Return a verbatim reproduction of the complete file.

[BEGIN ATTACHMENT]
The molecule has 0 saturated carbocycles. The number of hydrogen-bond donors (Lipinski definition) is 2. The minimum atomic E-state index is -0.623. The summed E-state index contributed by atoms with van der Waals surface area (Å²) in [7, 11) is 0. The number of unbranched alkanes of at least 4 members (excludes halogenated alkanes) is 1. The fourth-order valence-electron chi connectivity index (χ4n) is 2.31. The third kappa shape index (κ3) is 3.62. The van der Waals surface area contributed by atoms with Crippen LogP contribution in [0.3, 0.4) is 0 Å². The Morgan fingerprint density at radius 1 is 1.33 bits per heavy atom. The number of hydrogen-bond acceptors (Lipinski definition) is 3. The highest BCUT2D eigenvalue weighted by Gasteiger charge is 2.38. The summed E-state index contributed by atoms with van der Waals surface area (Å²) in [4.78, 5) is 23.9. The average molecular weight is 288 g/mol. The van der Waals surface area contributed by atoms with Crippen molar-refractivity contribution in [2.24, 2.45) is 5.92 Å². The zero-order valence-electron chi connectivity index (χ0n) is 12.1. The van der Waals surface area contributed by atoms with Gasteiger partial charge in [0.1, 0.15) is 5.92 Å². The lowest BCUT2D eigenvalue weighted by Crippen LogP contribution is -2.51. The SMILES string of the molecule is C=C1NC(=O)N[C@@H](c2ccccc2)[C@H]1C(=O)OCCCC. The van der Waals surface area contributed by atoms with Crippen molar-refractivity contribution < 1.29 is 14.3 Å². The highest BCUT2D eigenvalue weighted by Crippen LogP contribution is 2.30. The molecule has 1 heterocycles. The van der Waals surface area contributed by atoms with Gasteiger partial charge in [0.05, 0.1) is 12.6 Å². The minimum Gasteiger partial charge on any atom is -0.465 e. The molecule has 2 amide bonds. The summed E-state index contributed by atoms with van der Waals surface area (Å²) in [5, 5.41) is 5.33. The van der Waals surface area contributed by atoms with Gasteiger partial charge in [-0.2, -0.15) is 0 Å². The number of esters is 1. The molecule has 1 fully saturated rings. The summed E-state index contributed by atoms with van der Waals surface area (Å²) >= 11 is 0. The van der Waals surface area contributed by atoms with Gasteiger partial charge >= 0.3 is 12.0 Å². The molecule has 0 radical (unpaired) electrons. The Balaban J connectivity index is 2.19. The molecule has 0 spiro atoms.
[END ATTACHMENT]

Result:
The molecule has 0 saturated carbocycles. The number of hydrogen-bond donors (Lipinski definition) is 2. The minimum atomic E-state index is -0.623. The summed E-state index contributed by atoms with van der Waals surface area (Å²) in [7, 11) is 0. The number of unbranched alkanes of at least 4 members (excludes halogenated alkanes) is 1. The fourth-order valence-electron chi connectivity index (χ4n) is 2.31. The third kappa shape index (κ3) is 3.62. The van der Waals surface area contributed by atoms with Crippen LogP contribution in [0.3, 0.4) is 0 Å². The Morgan fingerprint density at radius 1 is 1.33 bits per heavy atom. The number of hydrogen-bond acceptors (Lipinski definition) is 3. The highest BCUT2D eigenvalue weighted by Gasteiger charge is 2.38. The summed E-state index contributed by atoms with van der Waals surface area (Å²) in [4.78, 5) is 23.9. The average molecular weight is 288 g/mol. The van der Waals surface area contributed by atoms with Crippen molar-refractivity contribution in [2.24, 2.45) is 5.92 Å². The zero-order valence-electron chi connectivity index (χ0n) is 12.1. The van der Waals surface area contributed by atoms with Gasteiger partial charge in [0.1, 0.15) is 5.92 Å². The lowest BCUT2D eigenvalue weighted by Crippen LogP contribution is -2.51. The SMILES string of the molecule is C=C1NC(=O)N[C@@H](c2ccccc2)[C@H]1C(=O)OCCCC. The van der Waals surface area contributed by atoms with Crippen molar-refractivity contribution < 1.29 is 14.3 Å². The highest BCUT2D eigenvalue weighted by Crippen LogP contribution is 2.30. The molecule has 1 heterocycles. The van der Waals surface area contributed by atoms with Gasteiger partial charge in [0.05, 0.1) is 12.6 Å². The minimum Gasteiger partial charge on any atom is -0.465 e. The molecule has 2 amide bonds. The summed E-state index contributed by atoms with van der Waals surface area (Å²) in [5, 5.41) is 5.33. The van der Waals surface area contributed by atoms with Gasteiger partial charge in [-0.2, -0.15) is 0 Å². The number of esters is 1. The molecule has 1 fully saturated rings. The summed E-state index contributed by atoms with van der Waals surface area (Å²) >= 11 is 0. The van der Waals surface area contributed by atoms with Gasteiger partial charge >= 0.3 is 12.0 Å². The molecule has 0 radical (unpaired) electrons. The Balaban J connectivity index is 2.19. The molecule has 0 spiro atoms.